I’ve read through a number of articles, blogs and responses to them (both the inane and quite good) about the looming sale of the United Soccer Leagues (USL) and what impact that would have on MLS. Most sources claimed that MLS has also put a bid in for USL, though one generally agreed to be much lower than what is required. However, MLS officials themselves were quoted as saying they decided not to bid at all.
For those clueless a bout the USL, it is a collection of related leagues generally seen as lower divisions of US (Men’s and Women’s) professional soccer in North America (north of Mexico, anyway.) There is no direct linkage (managerial or otherwise) with Major League Soccer, though it is generally agreed that MLS is the “first division” of soccer in the United States (and Canada, for all intents and purposes.) There are also developmental leagues and the W-League, the second divison on Women’s soccer n the US, as part of USL.
Nike owns the USL (acquired with Umbro, who was league owner) and has decided that running a sports league is not in the interest of a sporting goods and sneaker company. (Some NY/NJ fans are more worried about beverage companies owning teams, but that’s a different story.)
Now a series of mystery bidders are in the mix to purchase the league. Most people agree that the majority of USL teams are not profitable. The most profitable are joining MLS already (Seattle has joined, Vancouver and Portland will join soon) and while I cannot prove the rest are unprofitable, it seems like a safe bet. Makes for an odd investment…
What I find most intriguing about this whole discussion is the relationship – or lack thereof – between the leagues, the role of US Soccer here, and the potential for USL to “go rogue” and compete with MLS for first-tier attention/status.
While I’m trying to educate myself further on this, here are a few ideas that I find self-evident, at least until I learn enough to disprove any of them.
- The US needs a structure greater than MLS to get to smaller tier markets, help evangelize the game and spread player development out in a professional (or semi-professional) manner. (College soccer is NOT the answer without major changes to NCAA rules.)
- Having a new owner of the USL try to challenge MLS for “First Division” status in the USA would be at best a nuisance and a failure and at worst disastrous to any momentum MLS is developing.
- People need to stop talking about promotion and relegation in the US at the highest divisions. (I love promotion/relegation, elsewhere.) We have neither the markets, the distributed infrastructure, the marketing investments, etc. to even consider this. I’m not of the mind we ever will, sadly.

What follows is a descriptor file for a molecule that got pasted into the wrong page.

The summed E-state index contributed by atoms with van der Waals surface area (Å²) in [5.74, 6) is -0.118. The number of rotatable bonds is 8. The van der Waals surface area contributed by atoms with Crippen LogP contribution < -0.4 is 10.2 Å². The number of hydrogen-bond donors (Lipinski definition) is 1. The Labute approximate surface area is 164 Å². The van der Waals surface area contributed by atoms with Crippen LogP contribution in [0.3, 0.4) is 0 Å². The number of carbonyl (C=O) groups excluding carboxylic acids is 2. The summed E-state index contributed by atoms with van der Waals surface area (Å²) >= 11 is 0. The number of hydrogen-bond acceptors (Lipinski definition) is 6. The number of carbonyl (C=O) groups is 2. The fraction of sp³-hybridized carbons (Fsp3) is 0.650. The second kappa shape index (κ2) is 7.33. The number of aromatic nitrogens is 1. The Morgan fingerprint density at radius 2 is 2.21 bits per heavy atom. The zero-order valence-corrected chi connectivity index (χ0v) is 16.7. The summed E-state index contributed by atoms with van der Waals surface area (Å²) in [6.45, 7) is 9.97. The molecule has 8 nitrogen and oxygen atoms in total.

Many USL fans were disgusted by the prospect of MLS owning the USL. I was not in that club, though I suspected it was not an option based on a business decision. (And to be fair, I enter with an MLS-bias.) There were risks, but having a single umbrella under which there would me maximum return on decisions, investments, sponsorhips and bargaining power seemed intriguing to me.
Some were disgusted by the idea that USL’s First Division would become MLS-2 (so to speak), and a turn into a “bunch of farm teams” for MLS. I see the concern, but don’t really share it. If local teams were established and helped promote the brands of MLS clubs, might that not be a bad thing? Fans don’t seem to reject as illegitimate the Providence Bruins or Pawtucket Red Sox around New England . . .
Here’s a thought for you . . . Presuming that the league is not a money maker. (Safe bet.) Presuming that it is required to have these divisions survive for soccer to thrive. (I submit it is.) Presuming we don’t want a battle for the “real” First Division in the US. (We shouldn’t.)
Who then would want to run a league with the primary purpose being an investment in the development of the game, rather than a likely-to-be-profitable enterprise?
Yeah, there are some issues . . . (like a small smattering of non-US teams, probably some potential conflicts of interest I’m sure) . . . but it would make for an interesting model.
(Kudos to the many blogs, writers and commenters that educated, angered, amused and confused the heck out of me on this topic. The 24th Minute. Goal.com. Inside Minnesota Soccer. Major League Soccer Talk. New York Times.)